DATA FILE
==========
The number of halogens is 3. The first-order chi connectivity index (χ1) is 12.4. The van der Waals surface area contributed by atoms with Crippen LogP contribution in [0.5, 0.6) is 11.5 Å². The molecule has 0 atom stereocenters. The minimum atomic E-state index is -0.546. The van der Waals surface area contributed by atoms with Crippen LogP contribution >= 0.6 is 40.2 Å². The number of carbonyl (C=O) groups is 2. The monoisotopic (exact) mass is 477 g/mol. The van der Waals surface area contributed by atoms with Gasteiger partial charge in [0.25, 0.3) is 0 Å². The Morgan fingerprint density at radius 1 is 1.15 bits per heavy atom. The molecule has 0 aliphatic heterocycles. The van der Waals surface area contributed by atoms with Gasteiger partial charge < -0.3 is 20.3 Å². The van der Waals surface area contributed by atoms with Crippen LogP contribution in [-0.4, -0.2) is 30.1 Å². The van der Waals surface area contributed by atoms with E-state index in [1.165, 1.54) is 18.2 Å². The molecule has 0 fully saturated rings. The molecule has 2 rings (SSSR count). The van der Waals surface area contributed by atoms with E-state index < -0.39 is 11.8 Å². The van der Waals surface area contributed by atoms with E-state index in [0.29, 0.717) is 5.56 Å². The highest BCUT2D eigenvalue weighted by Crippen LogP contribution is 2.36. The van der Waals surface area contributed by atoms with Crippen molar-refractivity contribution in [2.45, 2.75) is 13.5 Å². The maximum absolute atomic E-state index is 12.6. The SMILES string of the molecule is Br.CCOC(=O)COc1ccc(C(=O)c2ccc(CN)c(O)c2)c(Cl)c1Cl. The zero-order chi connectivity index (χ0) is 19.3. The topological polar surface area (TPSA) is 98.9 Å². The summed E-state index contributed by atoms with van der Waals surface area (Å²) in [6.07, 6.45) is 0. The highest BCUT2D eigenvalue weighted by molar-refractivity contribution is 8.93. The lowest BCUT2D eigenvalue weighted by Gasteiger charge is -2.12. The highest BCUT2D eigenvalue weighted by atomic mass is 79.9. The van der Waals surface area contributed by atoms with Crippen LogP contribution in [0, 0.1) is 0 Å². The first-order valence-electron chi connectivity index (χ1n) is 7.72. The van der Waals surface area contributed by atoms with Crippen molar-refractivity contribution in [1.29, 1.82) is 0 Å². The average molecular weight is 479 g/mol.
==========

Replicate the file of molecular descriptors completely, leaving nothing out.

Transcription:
The number of halogens is 3. The first-order chi connectivity index (χ1) is 12.4. The van der Waals surface area contributed by atoms with Crippen LogP contribution in [0.5, 0.6) is 11.5 Å². The molecule has 0 atom stereocenters. The minimum atomic E-state index is -0.546. The van der Waals surface area contributed by atoms with Crippen LogP contribution >= 0.6 is 40.2 Å². The number of carbonyl (C=O) groups is 2. The monoisotopic (exact) mass is 477 g/mol. The van der Waals surface area contributed by atoms with Gasteiger partial charge in [0.25, 0.3) is 0 Å². The Morgan fingerprint density at radius 1 is 1.15 bits per heavy atom. The molecule has 0 aliphatic heterocycles. The van der Waals surface area contributed by atoms with Gasteiger partial charge < -0.3 is 20.3 Å². The van der Waals surface area contributed by atoms with Crippen LogP contribution in [-0.4, -0.2) is 30.1 Å². The van der Waals surface area contributed by atoms with E-state index in [1.165, 1.54) is 18.2 Å². The molecule has 0 fully saturated rings. The molecule has 2 rings (SSSR count). The van der Waals surface area contributed by atoms with E-state index < -0.39 is 11.8 Å². The van der Waals surface area contributed by atoms with E-state index in [0.29, 0.717) is 5.56 Å². The highest BCUT2D eigenvalue weighted by Crippen LogP contribution is 2.36. The van der Waals surface area contributed by atoms with Crippen molar-refractivity contribution in [2.45, 2.75) is 13.5 Å². The maximum absolute atomic E-state index is 12.6. The SMILES string of the molecule is Br.CCOC(=O)COc1ccc(C(=O)c2ccc(CN)c(O)c2)c(Cl)c1Cl. The zero-order chi connectivity index (χ0) is 19.3. The topological polar surface area (TPSA) is 98.9 Å². The summed E-state index contributed by atoms with van der Waals surface area (Å²) in [6.07, 6.45) is 0. The highest BCUT2D eigenvalue weighted by molar-refractivity contribution is 8.93. The lowest BCUT2D eigenvalue weighted by Gasteiger charge is -2.12. The highest BCUT2D eigenvalue weighted by atomic mass is 79.9. The van der Waals surface area contributed by atoms with Crippen LogP contribution in [0, 0.1) is 0 Å². The first-order valence-electron chi connectivity index (χ1n) is 7.72. The van der Waals surface area contributed by atoms with Crippen molar-refractivity contribution in [1.29, 1.82) is 0 Å². The average molecular weight is 479 g/mol.